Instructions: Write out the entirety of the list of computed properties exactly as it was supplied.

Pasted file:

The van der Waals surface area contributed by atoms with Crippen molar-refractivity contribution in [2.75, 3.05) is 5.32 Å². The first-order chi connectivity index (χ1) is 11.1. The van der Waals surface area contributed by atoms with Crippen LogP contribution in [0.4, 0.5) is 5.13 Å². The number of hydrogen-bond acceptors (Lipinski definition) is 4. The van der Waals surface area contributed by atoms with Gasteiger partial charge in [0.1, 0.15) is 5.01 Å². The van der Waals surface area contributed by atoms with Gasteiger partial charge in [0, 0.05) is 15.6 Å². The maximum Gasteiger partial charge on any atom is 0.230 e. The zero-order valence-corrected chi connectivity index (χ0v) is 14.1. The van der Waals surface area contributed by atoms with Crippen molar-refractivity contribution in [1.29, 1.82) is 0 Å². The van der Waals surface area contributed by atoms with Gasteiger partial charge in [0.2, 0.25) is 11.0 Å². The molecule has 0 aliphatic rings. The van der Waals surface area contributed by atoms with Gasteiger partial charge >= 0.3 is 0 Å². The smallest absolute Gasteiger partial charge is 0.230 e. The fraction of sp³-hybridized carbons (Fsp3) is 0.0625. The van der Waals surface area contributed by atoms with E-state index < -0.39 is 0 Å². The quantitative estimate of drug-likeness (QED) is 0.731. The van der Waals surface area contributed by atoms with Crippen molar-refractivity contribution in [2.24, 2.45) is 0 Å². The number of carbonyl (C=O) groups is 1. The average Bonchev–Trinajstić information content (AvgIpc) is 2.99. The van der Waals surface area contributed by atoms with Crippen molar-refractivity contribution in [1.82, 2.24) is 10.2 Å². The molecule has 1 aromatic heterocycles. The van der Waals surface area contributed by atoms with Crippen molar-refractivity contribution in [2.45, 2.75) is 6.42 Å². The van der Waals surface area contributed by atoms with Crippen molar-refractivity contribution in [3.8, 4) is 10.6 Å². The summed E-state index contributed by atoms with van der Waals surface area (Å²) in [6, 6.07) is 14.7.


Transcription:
The van der Waals surface area contributed by atoms with Crippen molar-refractivity contribution in [2.75, 3.05) is 5.32 Å². The first-order chi connectivity index (χ1) is 11.1. The van der Waals surface area contributed by atoms with Crippen LogP contribution in [0.4, 0.5) is 5.13 Å². The number of hydrogen-bond acceptors (Lipinski definition) is 4. The van der Waals surface area contributed by atoms with Gasteiger partial charge in [0.1, 0.15) is 5.01 Å². The van der Waals surface area contributed by atoms with Gasteiger partial charge in [0, 0.05) is 15.6 Å². The maximum Gasteiger partial charge on any atom is 0.230 e. The zero-order valence-corrected chi connectivity index (χ0v) is 14.1. The van der Waals surface area contributed by atoms with Crippen molar-refractivity contribution in [1.29, 1.82) is 0 Å². The van der Waals surface area contributed by atoms with Gasteiger partial charge in [0.2, 0.25) is 11.0 Å². The molecule has 0 aliphatic rings. The van der Waals surface area contributed by atoms with Gasteiger partial charge >= 0.3 is 0 Å². The smallest absolute Gasteiger partial charge is 0.230 e. The fraction of sp³-hybridized carbons (Fsp3) is 0.0625. The van der Waals surface area contributed by atoms with E-state index < -0.39 is 0 Å². The quantitative estimate of drug-likeness (QED) is 0.731. The van der Waals surface area contributed by atoms with Crippen molar-refractivity contribution in [2.24, 2.45) is 0 Å². The number of carbonyl (C=O) groups is 1. The average Bonchev–Trinajstić information content (AvgIpc) is 2.99. The van der Waals surface area contributed by atoms with Crippen molar-refractivity contribution in [1.82, 2.24) is 10.2 Å². The molecule has 1 aromatic heterocycles. The van der Waals surface area contributed by atoms with Crippen molar-refractivity contribution in [2.45, 2.75) is 6.42 Å². The van der Waals surface area contributed by atoms with Crippen molar-refractivity contribution in [3.8, 4) is 10.6 Å². The summed E-state index contributed by atoms with van der Waals surface area (Å²) in [6, 6.07) is 14.7.